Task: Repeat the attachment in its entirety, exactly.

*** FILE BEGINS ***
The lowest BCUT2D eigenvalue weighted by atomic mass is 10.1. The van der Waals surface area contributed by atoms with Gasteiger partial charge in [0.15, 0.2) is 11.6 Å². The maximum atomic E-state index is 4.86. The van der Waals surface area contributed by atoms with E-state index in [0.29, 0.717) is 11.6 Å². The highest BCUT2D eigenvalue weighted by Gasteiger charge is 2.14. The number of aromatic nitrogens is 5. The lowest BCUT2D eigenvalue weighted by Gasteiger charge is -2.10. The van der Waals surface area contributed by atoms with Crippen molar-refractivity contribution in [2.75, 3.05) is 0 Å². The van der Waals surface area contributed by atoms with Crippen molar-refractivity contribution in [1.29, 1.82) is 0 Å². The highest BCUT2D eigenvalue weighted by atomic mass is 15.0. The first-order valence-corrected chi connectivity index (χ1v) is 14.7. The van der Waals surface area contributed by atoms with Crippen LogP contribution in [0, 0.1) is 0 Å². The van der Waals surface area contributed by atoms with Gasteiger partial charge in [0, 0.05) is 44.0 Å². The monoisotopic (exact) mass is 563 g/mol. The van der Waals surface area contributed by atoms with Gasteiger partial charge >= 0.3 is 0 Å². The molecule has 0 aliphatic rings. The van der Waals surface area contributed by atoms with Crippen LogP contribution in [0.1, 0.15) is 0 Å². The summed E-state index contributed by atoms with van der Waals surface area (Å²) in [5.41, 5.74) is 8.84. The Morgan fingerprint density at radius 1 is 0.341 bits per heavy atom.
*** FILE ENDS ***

The lowest BCUT2D eigenvalue weighted by atomic mass is 10.1. The van der Waals surface area contributed by atoms with Gasteiger partial charge in [0.15, 0.2) is 11.6 Å². The maximum atomic E-state index is 4.86. The van der Waals surface area contributed by atoms with E-state index in [0.29, 0.717) is 11.6 Å². The highest BCUT2D eigenvalue weighted by Gasteiger charge is 2.14. The number of aromatic nitrogens is 5. The lowest BCUT2D eigenvalue weighted by Gasteiger charge is -2.10. The van der Waals surface area contributed by atoms with Crippen molar-refractivity contribution in [2.75, 3.05) is 0 Å². The van der Waals surface area contributed by atoms with Crippen molar-refractivity contribution in [1.29, 1.82) is 0 Å². The highest BCUT2D eigenvalue weighted by atomic mass is 15.0. The first-order valence-corrected chi connectivity index (χ1v) is 14.7. The van der Waals surface area contributed by atoms with Crippen LogP contribution in [0, 0.1) is 0 Å². The van der Waals surface area contributed by atoms with Gasteiger partial charge in [0, 0.05) is 44.0 Å². The monoisotopic (exact) mass is 563 g/mol. The van der Waals surface area contributed by atoms with Gasteiger partial charge >= 0.3 is 0 Å². The molecule has 0 aliphatic rings. The van der Waals surface area contributed by atoms with Crippen LogP contribution in [0.1, 0.15) is 0 Å². The summed E-state index contributed by atoms with van der Waals surface area (Å²) in [5.41, 5.74) is 8.84. The Morgan fingerprint density at radius 1 is 0.341 bits per heavy atom.